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“Vaccine hesitancy” by communities of color distrustful of the medical community, internet access issues and the lack of doctors and health care workers of color are also very valid reasons for the disparity that state officials have pointed to. Still, plenty of African Americans desperately want the vaccine, and to get back to a relatively normal life, but can’t get an appointment.

Dr. Mark Martin, deputy director of the state’s Office of Minority Health and Health Disparities promises a mass vaccination campaign with athletes, academics, pastors, politicians and community and neighborhood leaders. We also suggest influencers with large followings on social media. Virtual town halls and the use of a sound truck encouraging vaccination are also in the works. Mike Ricci, a spokesman for Gov. Larry Hogan, also said that the state will work with pharmacy and other partners to establish pop up clinics in hard-to-reach areas. The latter will be the key to reaching the most vulnerable — meet people where they are.

Public health clinics where people already go for care are also good places, as are mobile clinics in library, recreation center, senior center or public school parking lots. Mobile clinics are also needed where Latinos, who may avoid the doctor because of their immigration status, will feel safe going.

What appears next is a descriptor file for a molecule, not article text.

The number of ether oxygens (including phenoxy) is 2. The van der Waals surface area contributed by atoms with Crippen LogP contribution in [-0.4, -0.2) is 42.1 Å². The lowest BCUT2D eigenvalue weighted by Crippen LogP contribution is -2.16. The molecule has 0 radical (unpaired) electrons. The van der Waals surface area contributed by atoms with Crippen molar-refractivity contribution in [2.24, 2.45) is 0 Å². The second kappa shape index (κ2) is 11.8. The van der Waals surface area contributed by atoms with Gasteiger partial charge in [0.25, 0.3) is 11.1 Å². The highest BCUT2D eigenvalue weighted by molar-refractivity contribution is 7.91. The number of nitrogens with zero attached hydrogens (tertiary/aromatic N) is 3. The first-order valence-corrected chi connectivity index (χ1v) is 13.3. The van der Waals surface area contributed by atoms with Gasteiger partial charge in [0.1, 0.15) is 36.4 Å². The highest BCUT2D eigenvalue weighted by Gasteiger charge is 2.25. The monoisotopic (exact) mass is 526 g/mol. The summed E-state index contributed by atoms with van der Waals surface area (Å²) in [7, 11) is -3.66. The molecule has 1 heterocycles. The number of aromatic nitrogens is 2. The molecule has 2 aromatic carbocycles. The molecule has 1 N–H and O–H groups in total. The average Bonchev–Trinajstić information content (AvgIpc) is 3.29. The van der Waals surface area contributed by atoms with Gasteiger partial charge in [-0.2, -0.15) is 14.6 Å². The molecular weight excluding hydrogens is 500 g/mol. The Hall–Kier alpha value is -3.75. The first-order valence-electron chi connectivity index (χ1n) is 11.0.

Governor Hogan and state health officials assured Marylanders at a Tuesday news conference that an equitable vaccination process is a priority for the state. They are building an infrastructure of vaccine sites that will be available to many different demographics, including mass sites at Six Flags America in Prince George’s County and M&T Bank Stadium in Baltimore, to be available once more vaccine comes online. That is a smart move and we are glad to see they’re addressing the problem. They are also using data to pinpoint the most vulnerable communities.

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Mr. Ricci said state officials will watch the trends closely over the next couple of weeks, and we hope that they are able to implement their strategy quickly to close the racial gap. We understand that they face challenges as the rollout across the nation has been sluggish and less than ideal because of the lack of a cohesive plan by the Trump administration. As the vaccine process moves further along and President Joe Biden’s plan is implemented, we hope to see more vaccine available for everybody, just as we did with testing sites early in the pandemic. But it needs to happen soon so that more lives are saved.

The Baltimore Sun editorial board — made up of Opinion Editor Tricia Bishop, Deputy Editor Andrea K. McDaniels and writer Peter Jensen — offers opinions and analysis on news and issues relevant to readers. It is separate from the newsroom.